You really have to wonder why personal finance isn’t a requirement for college students. This sort of knowledge is useful for your entire life.

Brent Hunsberger of The Oregonian reports.

More college students finding Personal Finance a must-have class

Miriah Page boosted her credit score by 100 points.

Mark Morrissey refinanced his home mortgage.

Yoshiko Inoue carved $120 a month out of her spending that she’s now able to save.

All three students took Brenda Eichelberger’s personal finance class at Portland State University – one of a large and growing number of colleges nationwide that have expanded their personal finance offerings .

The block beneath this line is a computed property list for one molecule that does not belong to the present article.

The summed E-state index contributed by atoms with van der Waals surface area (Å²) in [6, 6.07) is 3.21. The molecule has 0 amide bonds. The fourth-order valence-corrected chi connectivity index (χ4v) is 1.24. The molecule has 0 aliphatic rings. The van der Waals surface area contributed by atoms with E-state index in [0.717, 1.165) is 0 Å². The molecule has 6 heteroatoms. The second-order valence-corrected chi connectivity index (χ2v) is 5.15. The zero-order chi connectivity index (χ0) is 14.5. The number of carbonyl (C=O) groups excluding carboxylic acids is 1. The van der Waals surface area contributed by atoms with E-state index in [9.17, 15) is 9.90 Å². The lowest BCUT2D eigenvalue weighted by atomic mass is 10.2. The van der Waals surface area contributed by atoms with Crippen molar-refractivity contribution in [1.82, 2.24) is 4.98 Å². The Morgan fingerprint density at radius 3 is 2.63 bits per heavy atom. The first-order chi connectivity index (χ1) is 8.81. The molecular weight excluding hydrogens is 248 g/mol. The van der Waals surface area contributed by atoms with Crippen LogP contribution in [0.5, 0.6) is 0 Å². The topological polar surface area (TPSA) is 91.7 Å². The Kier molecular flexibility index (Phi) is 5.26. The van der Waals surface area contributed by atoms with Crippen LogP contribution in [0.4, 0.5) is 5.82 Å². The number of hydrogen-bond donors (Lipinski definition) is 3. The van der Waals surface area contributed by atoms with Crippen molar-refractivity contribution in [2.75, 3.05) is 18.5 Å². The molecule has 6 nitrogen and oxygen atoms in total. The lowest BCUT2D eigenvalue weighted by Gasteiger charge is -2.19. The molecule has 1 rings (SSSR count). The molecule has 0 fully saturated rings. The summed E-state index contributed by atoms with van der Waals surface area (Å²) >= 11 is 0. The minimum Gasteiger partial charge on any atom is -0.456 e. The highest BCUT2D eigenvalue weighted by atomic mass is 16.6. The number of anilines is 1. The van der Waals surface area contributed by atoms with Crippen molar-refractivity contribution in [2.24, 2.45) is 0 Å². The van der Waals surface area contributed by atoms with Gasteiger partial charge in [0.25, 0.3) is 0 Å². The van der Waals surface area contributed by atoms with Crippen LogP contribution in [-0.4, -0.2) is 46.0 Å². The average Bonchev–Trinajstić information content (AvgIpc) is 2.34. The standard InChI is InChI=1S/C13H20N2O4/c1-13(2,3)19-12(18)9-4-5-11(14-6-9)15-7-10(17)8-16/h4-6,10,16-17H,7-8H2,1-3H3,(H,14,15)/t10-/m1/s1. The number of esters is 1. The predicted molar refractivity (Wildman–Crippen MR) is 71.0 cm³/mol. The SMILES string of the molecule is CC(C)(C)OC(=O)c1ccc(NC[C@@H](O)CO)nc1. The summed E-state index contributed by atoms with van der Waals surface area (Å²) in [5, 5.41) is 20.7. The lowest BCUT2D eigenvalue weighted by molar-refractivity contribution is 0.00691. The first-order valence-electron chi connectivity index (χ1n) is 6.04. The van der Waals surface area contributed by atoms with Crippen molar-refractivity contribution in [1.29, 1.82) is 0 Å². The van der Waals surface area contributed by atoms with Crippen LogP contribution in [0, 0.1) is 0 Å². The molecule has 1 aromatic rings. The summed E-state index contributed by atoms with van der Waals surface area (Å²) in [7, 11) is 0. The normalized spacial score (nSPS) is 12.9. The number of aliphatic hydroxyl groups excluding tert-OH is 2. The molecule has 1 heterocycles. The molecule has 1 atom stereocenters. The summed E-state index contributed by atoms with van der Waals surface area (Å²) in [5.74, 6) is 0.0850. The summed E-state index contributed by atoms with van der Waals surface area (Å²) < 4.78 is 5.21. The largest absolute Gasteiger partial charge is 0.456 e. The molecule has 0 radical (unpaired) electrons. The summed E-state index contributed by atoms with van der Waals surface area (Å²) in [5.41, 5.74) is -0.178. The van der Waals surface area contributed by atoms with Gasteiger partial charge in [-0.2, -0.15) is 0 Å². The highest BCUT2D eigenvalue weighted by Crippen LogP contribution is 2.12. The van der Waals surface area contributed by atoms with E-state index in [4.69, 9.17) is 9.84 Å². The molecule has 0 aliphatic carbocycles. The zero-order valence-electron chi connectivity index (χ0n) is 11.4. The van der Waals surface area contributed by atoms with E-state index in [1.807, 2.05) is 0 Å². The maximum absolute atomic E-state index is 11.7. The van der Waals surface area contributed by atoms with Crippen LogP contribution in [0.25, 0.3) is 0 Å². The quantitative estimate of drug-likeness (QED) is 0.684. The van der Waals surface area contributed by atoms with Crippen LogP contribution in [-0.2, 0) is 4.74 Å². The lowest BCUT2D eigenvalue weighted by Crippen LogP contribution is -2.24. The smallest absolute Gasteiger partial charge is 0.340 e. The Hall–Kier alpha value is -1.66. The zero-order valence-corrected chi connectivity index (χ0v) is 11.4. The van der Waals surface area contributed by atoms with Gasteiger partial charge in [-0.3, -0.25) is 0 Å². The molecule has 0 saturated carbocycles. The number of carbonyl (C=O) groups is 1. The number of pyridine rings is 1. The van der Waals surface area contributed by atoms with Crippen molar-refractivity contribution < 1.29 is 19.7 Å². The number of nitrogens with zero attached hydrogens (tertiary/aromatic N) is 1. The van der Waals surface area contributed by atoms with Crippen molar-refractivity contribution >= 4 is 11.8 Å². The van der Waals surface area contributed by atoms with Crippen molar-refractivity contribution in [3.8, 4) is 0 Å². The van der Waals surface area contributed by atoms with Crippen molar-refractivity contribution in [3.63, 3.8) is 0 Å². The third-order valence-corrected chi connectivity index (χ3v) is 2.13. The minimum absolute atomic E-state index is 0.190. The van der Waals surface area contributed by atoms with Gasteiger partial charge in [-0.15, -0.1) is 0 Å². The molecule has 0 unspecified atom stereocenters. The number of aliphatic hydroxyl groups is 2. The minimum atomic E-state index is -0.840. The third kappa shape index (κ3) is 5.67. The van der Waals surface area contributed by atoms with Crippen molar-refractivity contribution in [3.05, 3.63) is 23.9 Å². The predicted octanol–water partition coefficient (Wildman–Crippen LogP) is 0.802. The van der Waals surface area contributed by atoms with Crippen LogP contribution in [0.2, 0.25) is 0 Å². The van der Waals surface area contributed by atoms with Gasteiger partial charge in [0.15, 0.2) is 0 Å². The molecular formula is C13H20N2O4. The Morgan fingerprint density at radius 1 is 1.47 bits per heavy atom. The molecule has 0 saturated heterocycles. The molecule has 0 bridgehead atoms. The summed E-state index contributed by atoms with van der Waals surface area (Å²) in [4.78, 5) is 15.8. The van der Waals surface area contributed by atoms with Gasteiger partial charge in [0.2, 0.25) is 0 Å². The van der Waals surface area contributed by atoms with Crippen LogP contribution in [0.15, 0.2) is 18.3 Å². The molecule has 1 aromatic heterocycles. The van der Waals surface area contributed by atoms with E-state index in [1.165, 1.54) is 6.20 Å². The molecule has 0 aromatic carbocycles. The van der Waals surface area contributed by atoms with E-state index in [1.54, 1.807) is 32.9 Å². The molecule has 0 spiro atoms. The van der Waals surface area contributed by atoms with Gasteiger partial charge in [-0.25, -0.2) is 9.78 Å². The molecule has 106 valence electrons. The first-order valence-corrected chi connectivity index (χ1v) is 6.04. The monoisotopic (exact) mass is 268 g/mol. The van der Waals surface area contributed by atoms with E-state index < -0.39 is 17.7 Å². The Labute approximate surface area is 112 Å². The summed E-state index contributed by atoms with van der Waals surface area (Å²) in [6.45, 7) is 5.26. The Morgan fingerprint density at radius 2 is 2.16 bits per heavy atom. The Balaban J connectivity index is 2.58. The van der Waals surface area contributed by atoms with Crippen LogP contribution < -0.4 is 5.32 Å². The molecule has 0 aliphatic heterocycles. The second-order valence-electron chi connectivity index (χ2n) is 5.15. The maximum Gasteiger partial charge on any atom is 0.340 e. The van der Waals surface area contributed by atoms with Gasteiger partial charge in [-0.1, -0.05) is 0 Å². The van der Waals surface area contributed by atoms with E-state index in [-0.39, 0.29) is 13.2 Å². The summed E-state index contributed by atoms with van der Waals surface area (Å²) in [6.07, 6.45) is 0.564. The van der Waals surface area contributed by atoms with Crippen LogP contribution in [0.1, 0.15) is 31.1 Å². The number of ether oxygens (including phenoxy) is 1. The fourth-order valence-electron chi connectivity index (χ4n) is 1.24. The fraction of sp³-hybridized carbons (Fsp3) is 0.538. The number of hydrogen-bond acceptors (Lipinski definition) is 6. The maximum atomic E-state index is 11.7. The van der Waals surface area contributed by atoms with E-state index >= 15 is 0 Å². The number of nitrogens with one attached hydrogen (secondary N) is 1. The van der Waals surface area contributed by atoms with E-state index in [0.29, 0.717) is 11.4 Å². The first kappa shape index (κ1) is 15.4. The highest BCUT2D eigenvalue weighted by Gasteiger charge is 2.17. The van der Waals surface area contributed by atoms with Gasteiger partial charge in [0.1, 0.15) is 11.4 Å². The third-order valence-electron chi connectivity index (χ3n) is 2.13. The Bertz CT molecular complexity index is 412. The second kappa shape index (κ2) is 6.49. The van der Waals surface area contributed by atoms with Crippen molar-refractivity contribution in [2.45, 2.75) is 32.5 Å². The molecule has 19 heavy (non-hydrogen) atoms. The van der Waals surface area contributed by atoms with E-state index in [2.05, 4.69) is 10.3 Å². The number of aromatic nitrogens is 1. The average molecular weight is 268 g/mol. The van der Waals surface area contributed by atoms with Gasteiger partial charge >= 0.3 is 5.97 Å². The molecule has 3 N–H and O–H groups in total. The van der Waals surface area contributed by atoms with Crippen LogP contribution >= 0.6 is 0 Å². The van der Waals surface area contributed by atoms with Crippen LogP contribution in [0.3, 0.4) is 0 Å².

For students, even older ones, the impact is immediate, measurable and memorable.

“I wish I’d had this stuff 45 years ago,” said Morrissey, 58, a mail-processing clerk for the U.S. Postal Service in Portland and a late-blooming PSU student. “There’s a lot of things that could make a lot of difference to a young person.”

With more freshmen entering school with limited financial experience and leaving with more debt than ever, colleges are taking it upon themselves to educate their students in the ways of credit, budgeting and saving.

“We have a responsibility to address and provide this information to our students,” Eichelberger said. “And there’s a big demand for it.”